The town's development was abruptly halted and took a new direction in the 16th century. Formerly rich settlements of Western civilization were gradually turned into vivid oriental "towns" and later abandoned, while the Christian cross was replaced by a new symbol: the crescent of the East. The Turkish occupation lasted for more than 140 years and left only very few marks but much destruction. All the values created by the occupants are linked to water - Turkish thermal baths are the best example. So after the Romans, we "owe a note of thanks" to the Turks for turning our city into a valuable spa resort capitalizing on its rich thermal resources. Some of the pools built in Budapest during the Turkish thraldom are still used today, like Rudas, Király, and another reminder of the Turkish times in Hungary.
The 18th century marked the slow awakening and recovery of the city. On the other hand the 19th century was the age of major changes and witnessed the birth of a completely new city almost from scratch. The hills of Buda and the city walls of Pest no longer provided protection and limited space was a barrier to real development. The core of the shaping metropolis thus moved down from the hill to the plains, making Pest the centre again. 1867 was the year of Reconciliation that brought about the birth of the Austro-Hungarian Monarchy which significantly contributed to the blossoming of the country and its capital city.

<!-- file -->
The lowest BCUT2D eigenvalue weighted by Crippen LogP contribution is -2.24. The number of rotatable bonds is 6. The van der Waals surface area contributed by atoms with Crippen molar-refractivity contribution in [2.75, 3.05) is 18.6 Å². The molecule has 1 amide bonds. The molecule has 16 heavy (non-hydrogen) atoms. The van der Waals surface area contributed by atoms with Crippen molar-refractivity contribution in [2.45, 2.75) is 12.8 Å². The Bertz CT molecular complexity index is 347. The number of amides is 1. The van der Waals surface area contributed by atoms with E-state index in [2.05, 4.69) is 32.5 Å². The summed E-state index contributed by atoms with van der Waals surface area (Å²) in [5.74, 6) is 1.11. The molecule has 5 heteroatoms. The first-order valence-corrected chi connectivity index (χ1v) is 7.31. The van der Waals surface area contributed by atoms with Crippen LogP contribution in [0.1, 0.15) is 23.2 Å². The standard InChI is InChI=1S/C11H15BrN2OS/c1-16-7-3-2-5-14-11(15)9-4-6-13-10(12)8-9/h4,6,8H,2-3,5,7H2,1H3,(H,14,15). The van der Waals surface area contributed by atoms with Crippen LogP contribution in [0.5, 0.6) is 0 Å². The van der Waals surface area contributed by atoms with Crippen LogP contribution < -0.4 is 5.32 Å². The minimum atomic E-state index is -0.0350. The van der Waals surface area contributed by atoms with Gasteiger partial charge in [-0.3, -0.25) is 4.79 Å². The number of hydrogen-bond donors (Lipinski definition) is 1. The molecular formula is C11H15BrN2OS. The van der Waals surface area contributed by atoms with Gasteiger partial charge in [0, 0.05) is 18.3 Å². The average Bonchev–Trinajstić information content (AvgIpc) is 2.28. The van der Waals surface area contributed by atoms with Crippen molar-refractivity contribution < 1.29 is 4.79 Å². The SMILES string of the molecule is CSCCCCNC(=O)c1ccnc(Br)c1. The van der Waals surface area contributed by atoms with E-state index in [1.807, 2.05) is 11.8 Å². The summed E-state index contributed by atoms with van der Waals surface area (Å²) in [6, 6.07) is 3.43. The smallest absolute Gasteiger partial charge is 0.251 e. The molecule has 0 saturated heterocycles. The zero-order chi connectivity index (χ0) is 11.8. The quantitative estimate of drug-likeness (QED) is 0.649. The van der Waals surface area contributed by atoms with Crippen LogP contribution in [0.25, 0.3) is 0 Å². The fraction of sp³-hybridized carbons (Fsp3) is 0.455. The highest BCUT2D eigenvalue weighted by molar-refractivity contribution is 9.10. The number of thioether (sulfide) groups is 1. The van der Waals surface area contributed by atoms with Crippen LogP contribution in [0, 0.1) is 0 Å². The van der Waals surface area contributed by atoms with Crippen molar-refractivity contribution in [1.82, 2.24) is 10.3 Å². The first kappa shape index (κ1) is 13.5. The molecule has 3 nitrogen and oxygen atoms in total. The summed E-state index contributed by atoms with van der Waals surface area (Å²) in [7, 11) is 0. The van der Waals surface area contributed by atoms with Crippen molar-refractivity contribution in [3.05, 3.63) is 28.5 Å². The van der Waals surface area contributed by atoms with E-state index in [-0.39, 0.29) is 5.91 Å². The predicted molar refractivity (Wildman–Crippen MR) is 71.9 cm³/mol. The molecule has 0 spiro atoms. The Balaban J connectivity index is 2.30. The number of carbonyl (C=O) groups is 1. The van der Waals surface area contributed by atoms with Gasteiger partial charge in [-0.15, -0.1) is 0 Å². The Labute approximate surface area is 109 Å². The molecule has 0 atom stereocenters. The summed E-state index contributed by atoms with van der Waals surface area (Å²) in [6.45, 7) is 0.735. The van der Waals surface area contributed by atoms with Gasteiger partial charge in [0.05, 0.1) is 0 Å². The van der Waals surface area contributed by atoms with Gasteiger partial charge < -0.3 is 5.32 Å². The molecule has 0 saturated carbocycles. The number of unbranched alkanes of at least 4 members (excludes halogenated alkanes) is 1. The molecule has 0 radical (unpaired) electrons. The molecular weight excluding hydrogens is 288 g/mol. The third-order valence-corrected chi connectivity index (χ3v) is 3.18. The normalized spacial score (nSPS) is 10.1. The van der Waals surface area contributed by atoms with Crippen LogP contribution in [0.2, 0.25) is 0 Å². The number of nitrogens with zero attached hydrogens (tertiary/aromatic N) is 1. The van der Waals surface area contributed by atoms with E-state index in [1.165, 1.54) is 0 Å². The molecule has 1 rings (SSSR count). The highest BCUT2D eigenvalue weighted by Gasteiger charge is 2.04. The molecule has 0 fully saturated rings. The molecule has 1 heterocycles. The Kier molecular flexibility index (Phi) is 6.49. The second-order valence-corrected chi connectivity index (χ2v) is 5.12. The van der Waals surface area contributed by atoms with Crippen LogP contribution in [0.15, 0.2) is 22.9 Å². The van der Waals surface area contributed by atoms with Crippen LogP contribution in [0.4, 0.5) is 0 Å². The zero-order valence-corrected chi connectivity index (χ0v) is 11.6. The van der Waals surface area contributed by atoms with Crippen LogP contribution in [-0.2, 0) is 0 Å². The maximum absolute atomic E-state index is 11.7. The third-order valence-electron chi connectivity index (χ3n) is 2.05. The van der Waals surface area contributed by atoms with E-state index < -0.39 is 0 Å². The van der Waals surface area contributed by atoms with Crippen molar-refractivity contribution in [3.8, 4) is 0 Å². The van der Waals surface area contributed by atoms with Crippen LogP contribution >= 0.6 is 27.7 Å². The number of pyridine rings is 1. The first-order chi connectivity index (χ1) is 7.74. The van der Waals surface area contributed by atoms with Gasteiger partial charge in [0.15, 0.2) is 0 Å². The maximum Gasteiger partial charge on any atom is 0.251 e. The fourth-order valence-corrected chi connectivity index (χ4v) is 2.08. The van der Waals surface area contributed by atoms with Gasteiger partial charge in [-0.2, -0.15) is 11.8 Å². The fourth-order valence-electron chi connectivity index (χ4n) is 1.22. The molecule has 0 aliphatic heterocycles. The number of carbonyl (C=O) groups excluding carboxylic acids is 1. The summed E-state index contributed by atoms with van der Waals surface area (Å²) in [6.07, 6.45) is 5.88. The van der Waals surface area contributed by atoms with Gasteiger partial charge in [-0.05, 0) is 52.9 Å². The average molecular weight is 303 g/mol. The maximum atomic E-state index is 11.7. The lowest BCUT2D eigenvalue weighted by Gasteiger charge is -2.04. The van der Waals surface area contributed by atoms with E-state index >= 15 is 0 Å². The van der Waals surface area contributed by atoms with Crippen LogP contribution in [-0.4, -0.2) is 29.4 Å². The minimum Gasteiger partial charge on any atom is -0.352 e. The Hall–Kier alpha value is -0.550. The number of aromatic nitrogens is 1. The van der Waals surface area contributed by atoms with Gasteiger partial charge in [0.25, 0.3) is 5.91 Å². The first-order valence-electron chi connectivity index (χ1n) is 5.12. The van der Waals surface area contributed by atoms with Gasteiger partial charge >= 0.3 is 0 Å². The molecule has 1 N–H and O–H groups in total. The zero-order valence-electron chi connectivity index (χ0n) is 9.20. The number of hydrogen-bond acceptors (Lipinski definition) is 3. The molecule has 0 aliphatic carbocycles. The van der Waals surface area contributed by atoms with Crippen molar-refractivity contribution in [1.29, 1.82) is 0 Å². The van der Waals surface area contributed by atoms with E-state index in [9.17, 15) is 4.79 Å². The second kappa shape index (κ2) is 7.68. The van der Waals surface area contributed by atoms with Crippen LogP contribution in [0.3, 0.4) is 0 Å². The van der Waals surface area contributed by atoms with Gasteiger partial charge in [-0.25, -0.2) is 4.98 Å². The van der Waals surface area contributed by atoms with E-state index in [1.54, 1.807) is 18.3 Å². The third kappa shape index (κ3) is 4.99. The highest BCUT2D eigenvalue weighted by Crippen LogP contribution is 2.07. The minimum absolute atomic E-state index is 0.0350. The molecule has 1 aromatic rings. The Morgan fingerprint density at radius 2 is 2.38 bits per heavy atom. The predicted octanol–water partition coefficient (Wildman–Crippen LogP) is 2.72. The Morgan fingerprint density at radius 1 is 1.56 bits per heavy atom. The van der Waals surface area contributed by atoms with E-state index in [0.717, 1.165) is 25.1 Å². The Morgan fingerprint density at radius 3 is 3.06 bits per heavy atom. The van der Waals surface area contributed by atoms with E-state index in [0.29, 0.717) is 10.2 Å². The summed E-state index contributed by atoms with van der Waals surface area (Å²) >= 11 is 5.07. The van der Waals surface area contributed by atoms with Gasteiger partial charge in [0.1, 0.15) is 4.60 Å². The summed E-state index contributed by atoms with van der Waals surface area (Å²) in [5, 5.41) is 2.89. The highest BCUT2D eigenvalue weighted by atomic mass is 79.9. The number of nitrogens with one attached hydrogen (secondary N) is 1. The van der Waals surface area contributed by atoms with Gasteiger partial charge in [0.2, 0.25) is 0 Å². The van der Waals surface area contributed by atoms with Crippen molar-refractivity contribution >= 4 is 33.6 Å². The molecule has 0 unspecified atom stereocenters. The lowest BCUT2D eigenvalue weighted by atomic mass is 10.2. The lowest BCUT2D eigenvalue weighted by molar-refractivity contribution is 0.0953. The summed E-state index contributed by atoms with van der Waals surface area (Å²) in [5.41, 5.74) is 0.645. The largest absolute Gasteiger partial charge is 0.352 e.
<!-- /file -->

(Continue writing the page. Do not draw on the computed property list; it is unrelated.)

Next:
In 1873 Buda and Pest were officially merged with the third part, Óbuda (Ancient Buda), thus creating the new metropolis of Budapest. The rapidly growing and flourishing city received new public offices, avenues, channels, public lighting, horse carriageways, a subway, green parks and bridges. By the turn of the century it was a genuine rival to Vienna. Dynamic Pest grew into the country's administrative, political, economic, trade and cultural hub.
The destruction of the Second World War could only be compared to the devastation wrought by the Turkish occupiers. After the war and until May 1990, when the first democratically elected government took power, the country was a victim of communist imperialism. The achievements of the political changes and the past decade, like democracy and a market economy, help to efface the dictatorship of the not so distant past.
Chain bridge from Buda csatle
Parliament at night
Margit bridge from the Buda castle
St Stephen Basilica in Budapest
Margit bridge at night
Chain bridge at night
A rare sight
Convention Budapest Ltd.
H-1143 Besnyői street 13. 1st. floor
Phone: (+36 1) 299 0184, 299 0185
Fax: (+36 1) 299 0187